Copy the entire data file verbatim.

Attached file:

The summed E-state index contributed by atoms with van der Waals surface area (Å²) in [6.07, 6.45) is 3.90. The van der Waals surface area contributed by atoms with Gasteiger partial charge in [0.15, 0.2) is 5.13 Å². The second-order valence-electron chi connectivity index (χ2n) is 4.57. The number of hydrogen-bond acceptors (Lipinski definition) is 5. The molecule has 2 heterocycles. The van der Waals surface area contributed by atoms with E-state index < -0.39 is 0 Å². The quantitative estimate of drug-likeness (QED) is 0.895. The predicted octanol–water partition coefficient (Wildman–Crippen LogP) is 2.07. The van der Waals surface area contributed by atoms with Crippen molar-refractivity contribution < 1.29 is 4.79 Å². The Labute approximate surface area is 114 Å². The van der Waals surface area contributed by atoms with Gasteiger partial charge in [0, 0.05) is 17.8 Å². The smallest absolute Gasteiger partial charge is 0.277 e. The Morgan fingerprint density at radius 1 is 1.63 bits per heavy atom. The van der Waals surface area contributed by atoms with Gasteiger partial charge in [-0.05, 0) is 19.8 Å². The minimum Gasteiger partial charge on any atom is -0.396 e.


The summed E-state index contributed by atoms with van der Waals surface area (Å²) in [6.07, 6.45) is 3.90. The van der Waals surface area contributed by atoms with Gasteiger partial charge in [0.15, 0.2) is 5.13 Å². The second-order valence-electron chi connectivity index (χ2n) is 4.57. The number of hydrogen-bond acceptors (Lipinski definition) is 5. The molecule has 2 heterocycles. The van der Waals surface area contributed by atoms with E-state index < -0.39 is 0 Å². The quantitative estimate of drug-likeness (QED) is 0.895. The predicted octanol–water partition coefficient (Wildman–Crippen LogP) is 2.07. The van der Waals surface area contributed by atoms with Crippen molar-refractivity contribution < 1.29 is 4.79 Å². The Labute approximate surface area is 114 Å². The van der Waals surface area contributed by atoms with Gasteiger partial charge in [0, 0.05) is 17.8 Å². The smallest absolute Gasteiger partial charge is 0.277 e. The Morgan fingerprint density at radius 1 is 1.63 bits per heavy atom. The van der Waals surface area contributed by atoms with Gasteiger partial charge in [-0.05, 0) is 19.8 Å². The minimum Gasteiger partial charge on any atom is -0.396 e.